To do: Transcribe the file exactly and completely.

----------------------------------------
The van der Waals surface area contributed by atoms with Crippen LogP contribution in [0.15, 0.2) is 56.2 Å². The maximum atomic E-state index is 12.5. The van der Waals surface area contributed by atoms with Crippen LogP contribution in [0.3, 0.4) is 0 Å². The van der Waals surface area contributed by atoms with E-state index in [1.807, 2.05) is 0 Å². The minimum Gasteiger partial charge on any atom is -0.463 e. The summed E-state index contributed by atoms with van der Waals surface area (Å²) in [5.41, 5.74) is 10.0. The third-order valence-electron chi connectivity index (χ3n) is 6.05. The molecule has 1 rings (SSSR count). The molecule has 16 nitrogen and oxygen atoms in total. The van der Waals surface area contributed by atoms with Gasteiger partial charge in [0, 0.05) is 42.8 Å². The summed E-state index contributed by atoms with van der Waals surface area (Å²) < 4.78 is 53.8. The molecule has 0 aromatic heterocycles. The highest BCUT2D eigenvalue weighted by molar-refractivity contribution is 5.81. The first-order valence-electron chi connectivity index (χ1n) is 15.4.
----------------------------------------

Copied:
The van der Waals surface area contributed by atoms with Crippen LogP contribution in [0.15, 0.2) is 56.2 Å². The maximum atomic E-state index is 12.5. The van der Waals surface area contributed by atoms with Crippen LogP contribution in [0.3, 0.4) is 0 Å². The van der Waals surface area contributed by atoms with E-state index in [1.807, 2.05) is 0 Å². The minimum Gasteiger partial charge on any atom is -0.463 e. The summed E-state index contributed by atoms with van der Waals surface area (Å²) in [5.41, 5.74) is 10.0. The third-order valence-electron chi connectivity index (χ3n) is 6.05. The molecule has 1 rings (SSSR count). The molecule has 16 nitrogen and oxygen atoms in total. The van der Waals surface area contributed by atoms with Gasteiger partial charge in [0, 0.05) is 42.8 Å². The summed E-state index contributed by atoms with van der Waals surface area (Å²) < 4.78 is 53.8. The molecule has 0 aromatic heterocycles. The highest BCUT2D eigenvalue weighted by molar-refractivity contribution is 5.81. The first-order valence-electron chi connectivity index (χ1n) is 15.4.